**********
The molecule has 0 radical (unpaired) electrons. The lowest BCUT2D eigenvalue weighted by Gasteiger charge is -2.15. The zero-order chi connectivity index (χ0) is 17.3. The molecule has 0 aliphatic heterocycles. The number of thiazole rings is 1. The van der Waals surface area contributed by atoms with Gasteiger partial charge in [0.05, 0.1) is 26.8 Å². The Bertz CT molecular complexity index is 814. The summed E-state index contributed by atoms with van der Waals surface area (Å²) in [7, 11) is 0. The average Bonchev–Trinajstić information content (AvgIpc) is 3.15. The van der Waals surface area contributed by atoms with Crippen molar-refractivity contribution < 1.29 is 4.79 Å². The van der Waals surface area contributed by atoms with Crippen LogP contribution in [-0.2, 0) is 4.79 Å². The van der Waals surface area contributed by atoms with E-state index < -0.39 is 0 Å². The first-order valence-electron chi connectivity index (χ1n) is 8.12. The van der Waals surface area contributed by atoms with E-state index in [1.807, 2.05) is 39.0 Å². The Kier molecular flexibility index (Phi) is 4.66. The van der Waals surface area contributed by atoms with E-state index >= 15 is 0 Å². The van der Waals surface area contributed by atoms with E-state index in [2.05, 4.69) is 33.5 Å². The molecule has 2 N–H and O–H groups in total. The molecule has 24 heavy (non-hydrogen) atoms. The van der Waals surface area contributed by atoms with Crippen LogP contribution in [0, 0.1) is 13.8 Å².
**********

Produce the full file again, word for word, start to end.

The molecule has 0 radical (unpaired) electrons. The lowest BCUT2D eigenvalue weighted by Gasteiger charge is -2.15. The zero-order chi connectivity index (χ0) is 17.3. The molecule has 0 aliphatic heterocycles. The number of thiazole rings is 1. The van der Waals surface area contributed by atoms with Gasteiger partial charge in [0.05, 0.1) is 26.8 Å². The Bertz CT molecular complexity index is 814. The summed E-state index contributed by atoms with van der Waals surface area (Å²) in [7, 11) is 0. The average Bonchev–Trinajstić information content (AvgIpc) is 3.15. The van der Waals surface area contributed by atoms with Crippen molar-refractivity contribution < 1.29 is 4.79 Å². The van der Waals surface area contributed by atoms with Crippen LogP contribution in [-0.2, 0) is 4.79 Å². The van der Waals surface area contributed by atoms with E-state index < -0.39 is 0 Å². The first-order valence-electron chi connectivity index (χ1n) is 8.12. The van der Waals surface area contributed by atoms with E-state index in [1.807, 2.05) is 39.0 Å². The Kier molecular flexibility index (Phi) is 4.66. The van der Waals surface area contributed by atoms with E-state index >= 15 is 0 Å². The van der Waals surface area contributed by atoms with E-state index in [2.05, 4.69) is 33.5 Å². The molecule has 2 N–H and O–H groups in total. The molecule has 24 heavy (non-hydrogen) atoms. The van der Waals surface area contributed by atoms with Crippen LogP contribution in [0, 0.1) is 13.8 Å².